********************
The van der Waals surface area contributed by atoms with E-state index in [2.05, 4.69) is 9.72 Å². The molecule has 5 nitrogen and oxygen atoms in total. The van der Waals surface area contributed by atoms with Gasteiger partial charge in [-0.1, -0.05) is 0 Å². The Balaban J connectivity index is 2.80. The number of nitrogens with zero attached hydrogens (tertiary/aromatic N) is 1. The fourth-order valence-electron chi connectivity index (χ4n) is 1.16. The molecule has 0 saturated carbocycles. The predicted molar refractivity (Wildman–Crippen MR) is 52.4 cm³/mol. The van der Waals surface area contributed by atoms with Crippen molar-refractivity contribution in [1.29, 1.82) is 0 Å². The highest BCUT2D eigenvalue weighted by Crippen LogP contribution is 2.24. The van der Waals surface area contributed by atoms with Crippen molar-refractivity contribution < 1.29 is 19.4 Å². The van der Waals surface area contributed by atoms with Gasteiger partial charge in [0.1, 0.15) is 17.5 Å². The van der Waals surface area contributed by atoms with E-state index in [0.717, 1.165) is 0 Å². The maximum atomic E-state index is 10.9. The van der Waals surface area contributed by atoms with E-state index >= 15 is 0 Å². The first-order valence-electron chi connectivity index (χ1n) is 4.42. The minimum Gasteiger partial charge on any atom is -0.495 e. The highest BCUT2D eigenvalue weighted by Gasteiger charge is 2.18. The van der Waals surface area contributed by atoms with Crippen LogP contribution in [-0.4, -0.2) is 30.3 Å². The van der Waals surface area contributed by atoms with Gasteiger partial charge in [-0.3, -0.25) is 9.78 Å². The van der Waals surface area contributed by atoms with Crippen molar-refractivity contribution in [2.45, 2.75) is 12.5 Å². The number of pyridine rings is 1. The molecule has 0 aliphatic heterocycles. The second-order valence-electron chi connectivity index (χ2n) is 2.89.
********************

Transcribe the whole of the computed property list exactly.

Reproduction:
The van der Waals surface area contributed by atoms with E-state index in [2.05, 4.69) is 9.72 Å². The molecule has 5 nitrogen and oxygen atoms in total. The van der Waals surface area contributed by atoms with Gasteiger partial charge in [-0.1, -0.05) is 0 Å². The Balaban J connectivity index is 2.80. The number of nitrogens with zero attached hydrogens (tertiary/aromatic N) is 1. The fourth-order valence-electron chi connectivity index (χ4n) is 1.16. The molecule has 0 saturated carbocycles. The predicted molar refractivity (Wildman–Crippen MR) is 52.4 cm³/mol. The van der Waals surface area contributed by atoms with Crippen molar-refractivity contribution in [1.29, 1.82) is 0 Å². The highest BCUT2D eigenvalue weighted by Crippen LogP contribution is 2.24. The van der Waals surface area contributed by atoms with Crippen molar-refractivity contribution < 1.29 is 19.4 Å². The van der Waals surface area contributed by atoms with Gasteiger partial charge in [0.1, 0.15) is 17.5 Å². The van der Waals surface area contributed by atoms with E-state index in [0.717, 1.165) is 0 Å². The maximum atomic E-state index is 10.9. The van der Waals surface area contributed by atoms with E-state index >= 15 is 0 Å². The first-order valence-electron chi connectivity index (χ1n) is 4.42. The minimum Gasteiger partial charge on any atom is -0.495 e. The highest BCUT2D eigenvalue weighted by Gasteiger charge is 2.18. The van der Waals surface area contributed by atoms with Crippen LogP contribution in [-0.4, -0.2) is 30.3 Å². The van der Waals surface area contributed by atoms with Gasteiger partial charge in [-0.3, -0.25) is 9.78 Å². The van der Waals surface area contributed by atoms with Crippen molar-refractivity contribution in [2.45, 2.75) is 12.5 Å². The number of pyridine rings is 1. The molecule has 0 aliphatic heterocycles. The second-order valence-electron chi connectivity index (χ2n) is 2.89.